“It’s never been, ‘How can we make it taste like beef, or chicken?’ “But we still want it to look appetizing, taste great, have a satisfying bite, and feel familiar.

“These are the things we obsess over—endlessly iterating until we created something we knew would be able to surprise consumers.”

This passion for innovation has enabled TMRW Foods to build up an impressive collection of popular products in a relatively short period of time.

Their main plant-based protein products, all made without soy, include: The Burger; Protein Shreds, The Sausage, and The Ground; Breakfast Patties; and their most recently released big hit Ocean Cakes, a plant-based alternative to fish proteins. All TMRW Foods products are made without soy.

Since opening up in 2020, the demand for TMRW Foods’ products has virtually exploded, with its products nowadays found in over 2,000 retail locations across Canada and the U.S., including Whole Market Foods, Loblaws, Sprouts, Metro and many others.

The company’s products are also making in-roads with meal kit companies, and also showing growth in the ingredient distribution and food-service markets.

With this surge of success came an entirely different set of hurdles an obstacles to overcome.

“That’s when you start running into challenges with growth,” Blignaut says. “Your sales functions are working, your distribution is growing, consumers are responding well to your products… but you need to make sure you’re getting products out on time, while also keeping the quality consistently excellent.”

As part of the effort to maintain quality and continue to grow its marketplace, TMRW Foods recently decided to research options for optimizing its packaging and production lines efficiencies.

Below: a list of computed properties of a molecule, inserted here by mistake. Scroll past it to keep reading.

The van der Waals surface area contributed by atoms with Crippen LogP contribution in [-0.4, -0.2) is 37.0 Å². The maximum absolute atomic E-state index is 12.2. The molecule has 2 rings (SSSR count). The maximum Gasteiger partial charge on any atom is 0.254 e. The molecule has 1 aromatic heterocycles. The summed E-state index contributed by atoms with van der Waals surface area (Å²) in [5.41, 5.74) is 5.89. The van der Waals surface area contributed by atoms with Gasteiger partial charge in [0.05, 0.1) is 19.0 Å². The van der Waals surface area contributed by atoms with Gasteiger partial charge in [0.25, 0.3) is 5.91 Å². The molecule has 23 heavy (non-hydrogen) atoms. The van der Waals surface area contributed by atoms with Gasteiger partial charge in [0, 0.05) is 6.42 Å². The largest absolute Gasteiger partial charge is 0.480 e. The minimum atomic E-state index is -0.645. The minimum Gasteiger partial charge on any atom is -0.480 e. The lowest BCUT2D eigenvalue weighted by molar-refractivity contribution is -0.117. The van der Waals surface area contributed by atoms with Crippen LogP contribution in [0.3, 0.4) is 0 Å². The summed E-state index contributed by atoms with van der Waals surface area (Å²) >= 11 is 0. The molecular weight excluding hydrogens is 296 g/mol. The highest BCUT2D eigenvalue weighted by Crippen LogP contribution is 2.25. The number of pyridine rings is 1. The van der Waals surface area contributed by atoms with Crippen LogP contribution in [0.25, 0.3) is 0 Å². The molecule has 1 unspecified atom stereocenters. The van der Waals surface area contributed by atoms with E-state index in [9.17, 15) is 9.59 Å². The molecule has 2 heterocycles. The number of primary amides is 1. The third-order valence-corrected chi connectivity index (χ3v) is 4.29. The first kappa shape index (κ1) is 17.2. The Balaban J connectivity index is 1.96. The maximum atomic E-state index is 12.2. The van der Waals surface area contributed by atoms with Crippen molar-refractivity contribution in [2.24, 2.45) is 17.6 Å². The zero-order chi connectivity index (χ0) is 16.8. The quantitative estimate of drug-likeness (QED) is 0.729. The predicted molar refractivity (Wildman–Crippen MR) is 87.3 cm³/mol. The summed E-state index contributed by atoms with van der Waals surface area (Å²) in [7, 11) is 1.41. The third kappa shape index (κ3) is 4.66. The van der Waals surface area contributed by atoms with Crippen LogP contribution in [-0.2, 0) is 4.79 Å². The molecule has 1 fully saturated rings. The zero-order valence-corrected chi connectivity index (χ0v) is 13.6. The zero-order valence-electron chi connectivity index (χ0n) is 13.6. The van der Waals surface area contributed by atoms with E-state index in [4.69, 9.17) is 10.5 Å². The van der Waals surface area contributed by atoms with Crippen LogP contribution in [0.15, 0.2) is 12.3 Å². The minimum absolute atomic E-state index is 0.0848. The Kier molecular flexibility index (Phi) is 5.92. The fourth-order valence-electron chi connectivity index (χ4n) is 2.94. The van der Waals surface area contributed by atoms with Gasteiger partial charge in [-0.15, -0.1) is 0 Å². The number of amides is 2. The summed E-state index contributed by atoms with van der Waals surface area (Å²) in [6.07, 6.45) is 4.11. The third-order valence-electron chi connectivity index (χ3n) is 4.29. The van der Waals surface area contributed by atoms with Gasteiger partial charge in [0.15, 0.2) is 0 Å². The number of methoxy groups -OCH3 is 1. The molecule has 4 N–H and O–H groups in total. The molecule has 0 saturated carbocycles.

After closely scouting the marketplace, and closely evaluating three or four different suppliers, the company ultimately chose to work with the food processing and packaging experts at Reiser Canada, which supplied TMRW with a Reiser Variovac Optimus thermoform packaging machine and a Reiser Vemag Robot 500 filler.

TMRW Foods had looked at three or four companies in total but opted for Reiser due to a combination of factors.

As Blignaut relates, “We ended up working with Reiser because of their approach in terms of guidance and support: they have a great team who understand the full manufacturing process that we could run assumptions through and get high-quality information from.

“The equipment they offered made sense based on our needs, including cost, reliability, simplicity of installation and use, and efficiency,” Blignaut says.

“They worked together with our specialists [and] it was a huge help for them to have our plant-based specialists there for them,” adds Alessandro Sestini, Reiser Canada’s sales representative for the B.C territory.

“One of the reasons they decided to go with us was the support we provide with our specialists for packaging and processing… so they could look at the process as a whole,” Sestini says.

The decision to invest in the Variovac Optimus thermoform packaging machine stemmed from a combination of wanting to automate the packaging lines, become more sustainable, and assist with the company’s rebranding of its packaging.

“We went through a deep exploration of different options that would allow us to reduce the plastic mass of our packaging, as well as reduce labor and packaging costs,” Blignaut says.

TMRW Foods was using trays for its burger and ground protein product portioning that were being filled manually, and found this method was inefficient for keeping up with growing demands, and unnecessarily costly.

With the addition of the Variovac Optimus thermoform packaging machine, TMRW Foods was able to funnel most of its packaging requirements into one packaging line.

The company was also able to significantly reduce its plastic waste.

“It helped us reduce our plastic consumption by 60 per cent, and reduced the cost of each package,” Blignaut says.

Another big advantage was that the thermoforming machine is simple to operate and maintain.

“With a young company like ours, we don’t have a dedicated maintenance department.